INSIGHTS FROM THE ORIGINAL DATA
The Labour Force Survey sample can be thought of as comprising eight sub-samples (or rotation groups), with each sub-sample remaining in the survey for eight months, and one rotation group "rotating out" each month and being replaced by a new group "rotating in". This sample rotation is important in ensuring that seven-eighths of the sample are common from one month to the next, to ensure that changes in the estimates reflect real changes in the labour market, rather than the sample. In addition, the replacement sample is generally selected from the same geographic areas as the outgoing one, as part of a representative sampling approach.
When considering movements in the original estimates, it is possible to decompose the sample into three components:
§ the matched common sample (survey respondents who responded in both May and June;
§ the unmatched common sample (survey respondents who responded in June but who did not respond in May, or vice versa); and
§ the incoming rotation group (survey respondents who replaced respondents who rotated out in May).
The detailed decomposition of each of these movements is included in the data cube 'Insights From the Original Data'.
In considering the three components of the sample, it is important to remember that the matched common sample describes the change observed for the same respondents in May and June, while the other two components reflect differences between the aggregate labour force status of different groups of people.
While the rotation groups are designed to be representative of the population, the outgoing and incoming rotation groups will almost always have somewhat different characteristics, as a result of the groups representing a sample of different households and people. The design of the survey, including the weighting and estimation processes, ensures that these differences are generally relatively minor and seeks to ensure that differences in characteristics of rotation groups do not affect the representativeness of the survey and its estimates. Monthly estimates are always designed to be representative of their respective months, regardless of the relative contribution of the three components of the sample.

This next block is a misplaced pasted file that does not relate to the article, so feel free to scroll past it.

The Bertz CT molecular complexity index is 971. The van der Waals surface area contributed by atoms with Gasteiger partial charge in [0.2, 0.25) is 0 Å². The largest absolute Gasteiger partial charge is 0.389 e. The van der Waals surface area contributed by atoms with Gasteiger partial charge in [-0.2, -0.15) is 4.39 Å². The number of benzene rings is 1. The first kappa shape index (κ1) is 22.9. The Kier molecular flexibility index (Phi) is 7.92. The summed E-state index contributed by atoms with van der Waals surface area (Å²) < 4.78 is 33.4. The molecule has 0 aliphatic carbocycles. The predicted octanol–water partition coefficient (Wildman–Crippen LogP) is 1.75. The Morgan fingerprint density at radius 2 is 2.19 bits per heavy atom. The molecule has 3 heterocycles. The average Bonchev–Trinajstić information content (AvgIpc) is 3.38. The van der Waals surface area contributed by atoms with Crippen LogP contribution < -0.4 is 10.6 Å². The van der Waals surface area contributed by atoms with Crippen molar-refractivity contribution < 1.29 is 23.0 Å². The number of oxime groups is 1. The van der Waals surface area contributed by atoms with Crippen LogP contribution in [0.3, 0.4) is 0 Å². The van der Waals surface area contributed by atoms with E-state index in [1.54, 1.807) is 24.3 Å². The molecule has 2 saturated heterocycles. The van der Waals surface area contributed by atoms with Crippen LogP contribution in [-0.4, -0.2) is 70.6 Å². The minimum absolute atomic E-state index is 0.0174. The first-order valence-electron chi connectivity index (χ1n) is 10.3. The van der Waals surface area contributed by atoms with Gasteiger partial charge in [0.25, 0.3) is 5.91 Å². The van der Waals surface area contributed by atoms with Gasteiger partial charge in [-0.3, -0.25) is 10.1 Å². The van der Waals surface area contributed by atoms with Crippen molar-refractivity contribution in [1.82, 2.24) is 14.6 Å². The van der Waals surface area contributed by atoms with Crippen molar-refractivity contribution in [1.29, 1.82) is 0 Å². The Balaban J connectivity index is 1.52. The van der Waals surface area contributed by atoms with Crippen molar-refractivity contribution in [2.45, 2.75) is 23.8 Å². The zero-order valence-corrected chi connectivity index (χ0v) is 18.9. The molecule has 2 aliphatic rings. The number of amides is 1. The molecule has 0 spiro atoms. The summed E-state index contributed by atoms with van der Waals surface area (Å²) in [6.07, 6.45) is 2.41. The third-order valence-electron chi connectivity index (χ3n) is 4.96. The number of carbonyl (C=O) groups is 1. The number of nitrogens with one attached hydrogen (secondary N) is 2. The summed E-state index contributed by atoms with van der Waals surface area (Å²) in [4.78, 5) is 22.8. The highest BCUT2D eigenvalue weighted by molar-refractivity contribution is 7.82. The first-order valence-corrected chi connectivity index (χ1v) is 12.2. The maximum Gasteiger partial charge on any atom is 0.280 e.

INCOMING ROTATION GROUP
In original terms, the incoming rotation group in June 2019 had a higher employment to population ratio than the group it replaced (63.5% in June, compared to 63.2% in May 2019), and higher than the sample as a whole (62.7%). The incoming rotation group recorded the same full-time employment to population ratio as the rotation group in May 2019 (43.1%), and was higher than the sample as a whole (42.7%).
The unemployment rate of the incoming rotation group was 0.5 pts higher than the group it replaced (5.2% in June, compared to 4.6% in May 2019) and was higher than the sample as a whole (5.1%). The participation rate was 0.7 pts higher than the group it replaced (66.9% in June, compared to 66.3% in May 2019) and higher than the sample as a whole (66.1%).
OUTGOING ROTATION GROUP
In looking ahead to the July 2019 estimates, in original terms, the outgoing rotation group in June 2019, that will be replaced by a new incoming rotation group in July 2019, has a lower employment to population ratio (62.6% in June 2019) compared to the sample as a whole (62.7%). The full-time employment to population ratio (42.1%) has a lower ratio than the sample as a whole (42.7%).
The outgoing rotation group has a higher unemployment rate in June 2019 (5.6%) compared to the sample as a whole (5.1%). The participation rate for the outgoing rotation group in June 2019 (66.3%) has a higher rate than the sample as a whole (66.1%).
THE IMPORTANCE OF TREND DATA
As the gross flows and rotation group data are presented in original terms they are not directly comparable to the seasonally adjusted and trend data discussed elsewhere in the commentary, and are included to provide additional information for the original data. Since the original data are unadjusted, they have a considerable level of inherent sampling variability, which is specifically adjusted for in the trend series. The trend data provides the best measure of the underlying behaviour of the labour market and is the focus of the commentary in this publication.
ROTATION GROUP ANALYSIS FOR STATES AND TERRITORIES
In addition to analysis across the entire sample, the ABS also undertakes similar analysis for the responding sample in each state and territory each month, and highlights where there is a notable change for users to be aware of. For example, in June 2019, the ABS observed a considerable fall in unemployment and the unemployment rate in the ACT. Analysis highlighted that this drop in unemployment in the ACT was not confined to the incoming rotation group but was seen across the sample. As with any notable month-to-month movement of this nature in state and territory estimates, the ABS recommends exercising a degree of caution in interpreting short-term changes.
As for its reporting for the entire sample, where the ABS has not highlighted a notable incoming rotation group effect, any larger changes should therefore be considered to reflect a broader change across the sample.